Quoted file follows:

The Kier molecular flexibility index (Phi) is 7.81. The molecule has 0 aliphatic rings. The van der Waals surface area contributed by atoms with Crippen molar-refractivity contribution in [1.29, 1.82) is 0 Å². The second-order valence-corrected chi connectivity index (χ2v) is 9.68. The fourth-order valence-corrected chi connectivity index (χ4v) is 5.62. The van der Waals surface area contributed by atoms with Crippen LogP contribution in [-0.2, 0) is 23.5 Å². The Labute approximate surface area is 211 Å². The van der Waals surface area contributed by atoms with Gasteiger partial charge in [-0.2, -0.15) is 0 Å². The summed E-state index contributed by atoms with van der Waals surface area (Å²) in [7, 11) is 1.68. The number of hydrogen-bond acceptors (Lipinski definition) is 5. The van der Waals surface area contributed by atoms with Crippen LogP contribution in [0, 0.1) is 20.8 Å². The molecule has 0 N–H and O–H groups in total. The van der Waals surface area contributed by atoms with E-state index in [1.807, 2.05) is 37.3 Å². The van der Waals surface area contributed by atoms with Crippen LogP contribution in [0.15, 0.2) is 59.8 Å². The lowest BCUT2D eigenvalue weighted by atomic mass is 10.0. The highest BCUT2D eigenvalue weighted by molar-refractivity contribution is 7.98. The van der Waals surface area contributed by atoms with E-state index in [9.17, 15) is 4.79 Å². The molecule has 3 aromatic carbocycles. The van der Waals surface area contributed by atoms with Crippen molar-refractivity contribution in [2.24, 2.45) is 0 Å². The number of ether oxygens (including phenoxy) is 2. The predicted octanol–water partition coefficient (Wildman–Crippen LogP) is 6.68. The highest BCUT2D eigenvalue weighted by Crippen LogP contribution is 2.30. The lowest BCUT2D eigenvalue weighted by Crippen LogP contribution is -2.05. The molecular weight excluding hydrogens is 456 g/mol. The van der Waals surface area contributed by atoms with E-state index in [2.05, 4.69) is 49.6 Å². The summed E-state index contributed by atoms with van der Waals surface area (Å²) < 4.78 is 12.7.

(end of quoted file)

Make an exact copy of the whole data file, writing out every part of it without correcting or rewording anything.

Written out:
The Kier molecular flexibility index (Phi) is 7.81. The molecule has 0 aliphatic rings. The van der Waals surface area contributed by atoms with Crippen molar-refractivity contribution in [1.29, 1.82) is 0 Å². The second-order valence-corrected chi connectivity index (χ2v) is 9.68. The fourth-order valence-corrected chi connectivity index (χ4v) is 5.62. The van der Waals surface area contributed by atoms with Crippen LogP contribution in [-0.2, 0) is 23.5 Å². The Labute approximate surface area is 211 Å². The van der Waals surface area contributed by atoms with Gasteiger partial charge in [-0.2, -0.15) is 0 Å². The summed E-state index contributed by atoms with van der Waals surface area (Å²) in [7, 11) is 1.68. The number of hydrogen-bond acceptors (Lipinski definition) is 5. The van der Waals surface area contributed by atoms with Crippen LogP contribution in [0, 0.1) is 20.8 Å². The molecule has 0 N–H and O–H groups in total. The van der Waals surface area contributed by atoms with E-state index in [1.807, 2.05) is 37.3 Å². The van der Waals surface area contributed by atoms with Crippen LogP contribution in [0.15, 0.2) is 59.8 Å². The lowest BCUT2D eigenvalue weighted by atomic mass is 10.0. The highest BCUT2D eigenvalue weighted by molar-refractivity contribution is 7.98. The van der Waals surface area contributed by atoms with E-state index in [9.17, 15) is 4.79 Å². The molecule has 3 aromatic carbocycles. The van der Waals surface area contributed by atoms with Crippen molar-refractivity contribution in [2.24, 2.45) is 0 Å². The number of ether oxygens (including phenoxy) is 2. The predicted octanol–water partition coefficient (Wildman–Crippen LogP) is 6.68. The highest BCUT2D eigenvalue weighted by Crippen LogP contribution is 2.30. The lowest BCUT2D eigenvalue weighted by Crippen LogP contribution is -2.05. The molecular weight excluding hydrogens is 456 g/mol. The van der Waals surface area contributed by atoms with E-state index in [2.05, 4.69) is 49.6 Å². The summed E-state index contributed by atoms with van der Waals surface area (Å²) < 4.78 is 12.7.